Working in town now means that a quick jaunt to Strandfontein is absolutely out of the question. It is a good hour to get there without any traffic so it became the longest drive imaginable. Once again I’ll fast forward a bit but I eventually arrived at the site and parked behind a long row of cars parked on the side of the causeway. I should mention at this point that I was alone. Yes, I had deserted my boys and decided to go alone given my limited timing. Tommy was at hockey practise and Adam was at rugby and there was just no way I could wait for them and still ensure we all got there before dark.
I ran up to the throng of birders and as is often the case at twitches there is usually a bunch of fairly relaxed people and then there is always the single frantic person who is yet to get their first view. I was obviously that guy. There is an element of playing it cool, though, so I casually asked if anyone was on the bird. It had just been in view on the shoreline (apparently) and it was now in the long grass. Why does that always happen? Why is it never in view as one arrives?
Anyway, I won’t drag this out any more than necessary. Eventually I spotted it working its way through the grass until it proceeded to patrol the shoreline.
One would have thought that my story was done but that was almost just the beginning. The next thing that happened was my discovery that the electric hippo wire was actually live. So often we drive past these kinds of electric wires and if we can’t hear the “thuk-thuk” pulsing through the wire we just assume that it is for show. Well, not in this case.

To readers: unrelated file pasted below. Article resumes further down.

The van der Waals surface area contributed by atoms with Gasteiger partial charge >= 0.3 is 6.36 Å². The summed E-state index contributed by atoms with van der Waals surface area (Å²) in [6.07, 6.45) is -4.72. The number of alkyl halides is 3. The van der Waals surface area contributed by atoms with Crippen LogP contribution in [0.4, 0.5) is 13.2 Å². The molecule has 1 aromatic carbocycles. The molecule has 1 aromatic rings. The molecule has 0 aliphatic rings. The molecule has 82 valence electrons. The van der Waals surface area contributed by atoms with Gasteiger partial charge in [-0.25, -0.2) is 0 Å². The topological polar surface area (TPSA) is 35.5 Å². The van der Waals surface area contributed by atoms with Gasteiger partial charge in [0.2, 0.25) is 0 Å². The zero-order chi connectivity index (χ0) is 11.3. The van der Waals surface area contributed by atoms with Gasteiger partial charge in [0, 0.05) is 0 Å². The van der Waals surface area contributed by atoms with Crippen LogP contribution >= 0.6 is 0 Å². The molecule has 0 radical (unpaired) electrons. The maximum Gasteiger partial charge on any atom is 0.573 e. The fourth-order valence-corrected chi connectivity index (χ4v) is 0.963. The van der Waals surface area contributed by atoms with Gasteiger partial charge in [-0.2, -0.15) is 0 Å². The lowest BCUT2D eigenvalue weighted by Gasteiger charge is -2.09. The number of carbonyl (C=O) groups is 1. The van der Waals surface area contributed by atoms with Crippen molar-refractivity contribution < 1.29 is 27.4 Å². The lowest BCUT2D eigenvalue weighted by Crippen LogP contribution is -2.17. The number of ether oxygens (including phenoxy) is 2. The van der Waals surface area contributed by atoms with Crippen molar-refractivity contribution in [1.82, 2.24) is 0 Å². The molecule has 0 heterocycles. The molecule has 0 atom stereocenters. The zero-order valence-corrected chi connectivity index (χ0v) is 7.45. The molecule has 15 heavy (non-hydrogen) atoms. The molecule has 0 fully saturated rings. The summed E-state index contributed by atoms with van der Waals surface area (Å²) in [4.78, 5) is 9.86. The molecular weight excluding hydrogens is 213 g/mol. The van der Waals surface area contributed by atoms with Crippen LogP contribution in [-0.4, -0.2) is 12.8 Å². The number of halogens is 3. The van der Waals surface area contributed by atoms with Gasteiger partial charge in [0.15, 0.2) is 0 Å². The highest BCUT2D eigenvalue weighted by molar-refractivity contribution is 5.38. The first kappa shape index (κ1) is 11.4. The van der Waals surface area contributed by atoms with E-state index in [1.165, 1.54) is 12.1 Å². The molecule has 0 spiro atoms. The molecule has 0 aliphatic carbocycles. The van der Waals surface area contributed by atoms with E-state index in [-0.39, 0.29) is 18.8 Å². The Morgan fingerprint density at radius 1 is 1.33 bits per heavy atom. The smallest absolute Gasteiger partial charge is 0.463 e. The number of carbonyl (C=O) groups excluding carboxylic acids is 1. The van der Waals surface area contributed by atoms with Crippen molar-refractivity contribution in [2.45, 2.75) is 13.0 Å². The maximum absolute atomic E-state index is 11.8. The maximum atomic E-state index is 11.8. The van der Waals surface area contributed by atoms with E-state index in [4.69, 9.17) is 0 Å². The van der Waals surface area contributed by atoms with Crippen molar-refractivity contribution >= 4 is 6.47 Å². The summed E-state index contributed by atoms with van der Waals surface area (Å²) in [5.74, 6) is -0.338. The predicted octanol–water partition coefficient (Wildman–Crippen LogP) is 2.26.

I was photographing the crake, and just as it got into a good position, the front of my lens touched the wire. I felt as if I had been punched in the nose. The shock seemed to travel down the length of the lens and into the camera and then it smacked me on the nose. It was one of those moments where I thought someone had physically hit me (although that has never really happened before being a real pacifist) and I was sudden alert and ready to start swinging back until I actually realised that it was the shock from the wire. The extremities of my body were tingling with my toes and fingers throbbing a little and if I had hair I reckon it would have been standing on end. I did my very best not to create a scene and stepped nonchalantly back from my position and gathered my thoughts before resuming my photography, this time comfortably keeping a gap between myself and the wire that I now knew was live.
It was a very peaceful afternoon photographing the crake as it patrolled the shoreline and that may also have been the end of my story had Pete not arrived and, as he stepped up to see the crake, mentioned casually that he had seen a Knob-billed Duck at the main entrance to the works. Pete wasn’t one of our challenge participants but he got great insight into it on our twitch to see the Northern Shoveller and so he knew very well that this would be a challenge bird for all of us. Secretly I think he was relishing the little scene that this casual announcement would create. It would also be a first for me at Strandfontein so, as hard as this is to believe, I looked up at Garth in the midst of photographing the crake and said “should we go?”
It is unfathomable to me that I dropped an African Crake out in the open to dash across the works to tick a dodgy juvenile Knob-billed Duck, but that is the nature of the challenge – every bird counts the same as the last and this one would be important. I thanked Pete for the gen and posted a comment to the group to say we had another great bird to chase and then Garth and I set off for the duck.
It sounds simple for us to have worked our way across to the other side of the works, but it really wasn’t. I got back to my car and noticed that someone had parked in the middle of the road behind me. Given that the way forward would take me past all the crake twitchers that wasn’t really an option and now there was no way of reversing because a frantic twitcher, anxious to see the bird, hadn’t really given much thought to anyone’s need to actually leave the location. Such is the nature of these twitches unfortunately.